Gays in the Military
December 17, 2007

Note: The Department of the Army finally discharged Sgt. Darren Manzella in June, 2008.  No explanation was given for the long delay in taking action required under the 1993 law stating that homosexuals are not eligible to serve in the military, Section 654, Title 10.

Anyone who thinks that the issue of gays in the military is settled should take a look at the astonishing CBS “60 Minutes” segment that aired on Sunday, December 16. The sensational story, transcribed here, featured an active duty soldier, Sgt. Darren Manzella, a professed homosexual. Sgt. Manzella flabbergasted correspondent Lesley Stahl with the claim that his local commander did not discharge him from the Army despite abundant evidence of homosexual conduct. Manzella proudly displayed bare-chested photos and a video of himself hugging, nuzzling, and passionately kissing his male partner “A.J,” and said that he had given them to his commanders during an investigation. . . Read More

December 14, 2007
Discharges Due to Homosexual Conduct – A Comparison . . . Read More

July 4, 2007

Legislation dealing with intensely controversial issues does not become law by accident. In the matter of homosexuals in the military, Congress codified the policy in place long before then-President Bill Clinton took office.  Members did not vote to approve Clinton’s controversial “Don’t Ask, Don’t Tell” proposal, because they recognized that it would be difficult to enforce or defend in the federal courts.

Contrary to frequent misstatements of the law then and now, there is no way that bipartisan, veto-proof majorities would have passed a law making it “easier” for homosexuals to serve. Rep. Steve Buyer (R-Ind.), then-Chairman of the House Armed Services (HASC) Personnel Subcommittee, underscored the point in a December 16, 1999, memorandum to his colleagues: . . . Read More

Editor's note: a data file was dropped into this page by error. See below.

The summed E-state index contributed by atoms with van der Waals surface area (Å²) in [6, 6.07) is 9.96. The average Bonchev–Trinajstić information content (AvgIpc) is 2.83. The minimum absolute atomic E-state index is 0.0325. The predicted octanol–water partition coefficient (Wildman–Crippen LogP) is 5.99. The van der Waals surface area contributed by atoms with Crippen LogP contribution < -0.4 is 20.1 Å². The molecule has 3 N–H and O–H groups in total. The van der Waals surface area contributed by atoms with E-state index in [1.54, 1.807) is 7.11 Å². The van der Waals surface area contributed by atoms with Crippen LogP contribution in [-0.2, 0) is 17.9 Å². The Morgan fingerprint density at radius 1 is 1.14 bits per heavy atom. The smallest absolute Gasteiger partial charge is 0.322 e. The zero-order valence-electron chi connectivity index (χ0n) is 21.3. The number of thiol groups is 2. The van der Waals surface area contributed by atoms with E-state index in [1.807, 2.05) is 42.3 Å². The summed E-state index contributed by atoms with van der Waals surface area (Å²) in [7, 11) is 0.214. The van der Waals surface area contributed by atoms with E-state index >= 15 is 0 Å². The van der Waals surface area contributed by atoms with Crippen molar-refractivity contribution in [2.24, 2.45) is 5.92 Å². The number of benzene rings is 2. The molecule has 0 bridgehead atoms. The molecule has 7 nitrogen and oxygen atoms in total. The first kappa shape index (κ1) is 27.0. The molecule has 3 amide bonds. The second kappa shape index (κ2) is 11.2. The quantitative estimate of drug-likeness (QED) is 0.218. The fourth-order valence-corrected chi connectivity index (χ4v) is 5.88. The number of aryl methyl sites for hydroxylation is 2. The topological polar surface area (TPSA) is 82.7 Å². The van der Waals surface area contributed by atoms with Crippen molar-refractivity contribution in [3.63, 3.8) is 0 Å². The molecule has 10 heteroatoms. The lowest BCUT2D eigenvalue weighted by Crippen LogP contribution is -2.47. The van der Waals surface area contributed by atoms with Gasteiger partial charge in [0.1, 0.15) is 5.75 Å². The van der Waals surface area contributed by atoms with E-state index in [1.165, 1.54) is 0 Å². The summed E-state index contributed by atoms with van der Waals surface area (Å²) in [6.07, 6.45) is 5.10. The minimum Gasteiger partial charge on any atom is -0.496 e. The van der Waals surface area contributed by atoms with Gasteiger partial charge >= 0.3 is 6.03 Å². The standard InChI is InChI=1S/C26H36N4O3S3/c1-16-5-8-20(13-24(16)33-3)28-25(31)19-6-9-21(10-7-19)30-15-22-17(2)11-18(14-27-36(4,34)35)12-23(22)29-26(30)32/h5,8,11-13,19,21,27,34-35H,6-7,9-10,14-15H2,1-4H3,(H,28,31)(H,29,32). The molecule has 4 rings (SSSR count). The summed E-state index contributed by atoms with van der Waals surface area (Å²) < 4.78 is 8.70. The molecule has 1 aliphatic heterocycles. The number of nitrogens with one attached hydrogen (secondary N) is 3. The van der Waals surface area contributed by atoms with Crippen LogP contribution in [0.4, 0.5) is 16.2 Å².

July 4, 2007

The law excluding homosexuals from the military frequently is mislabeled with the catch phrase, “Don’t Ask, Don’t Tell.”  There are four major reasons why this law, which should have been called the “Military Personnel Eligibility Act of 1993,” was never given a name of its own: 

1.  Inaccurate News Reports

On September 9, 1993, legislation sponsored by Sen. Barbara Boxer (D-CA), which would have allowed the Clinton Administration to accommodate gays in the military, was defeated 63-33. On September 28 a similar amendment, sponsored by Rep. Marty Meehan (D-MA) and Rep. Patricia Schroeder (D-CO), was defeated with a second bi-partisan veto-proof vote, 264-169.  The proposal made by President Bill Clinton had gone down in flames, but major newspapers failed to accurately report the story. . . Read More

July 4, 2007

Liberal activists have been pushing hard for legislation, sponsored by former Rep. Marty Meehan (D-MA) and Rep. Ellen Tauscher (D-CA), to repeal the 1993 law banning homosexuals from the military.  A revved up public relations campaign is trying to create the illusion of momentum.1  The campaign for repeal constantly refers to the law as “Don’t Ask, Don’t Tell,” even though there is nothing in the law resembling the convoluted policy that is known by that name. 

On July 19, 1993, then-President Bill Clinton announced his “Don’t Ask, Don’t Tell,” concept, which was designed to accommodate gays in the military.  According to Clinton’s plan, persons with a homosexual “orientation” could enlist or stay in the military as long as they did not say they were homosexual. . . Read More

See previous articles on this topic here:
More background information and historic documents on this topic may be available in the 'Essential Resources' section of this website, or in a previous edition of CMR E-Notes, archived here.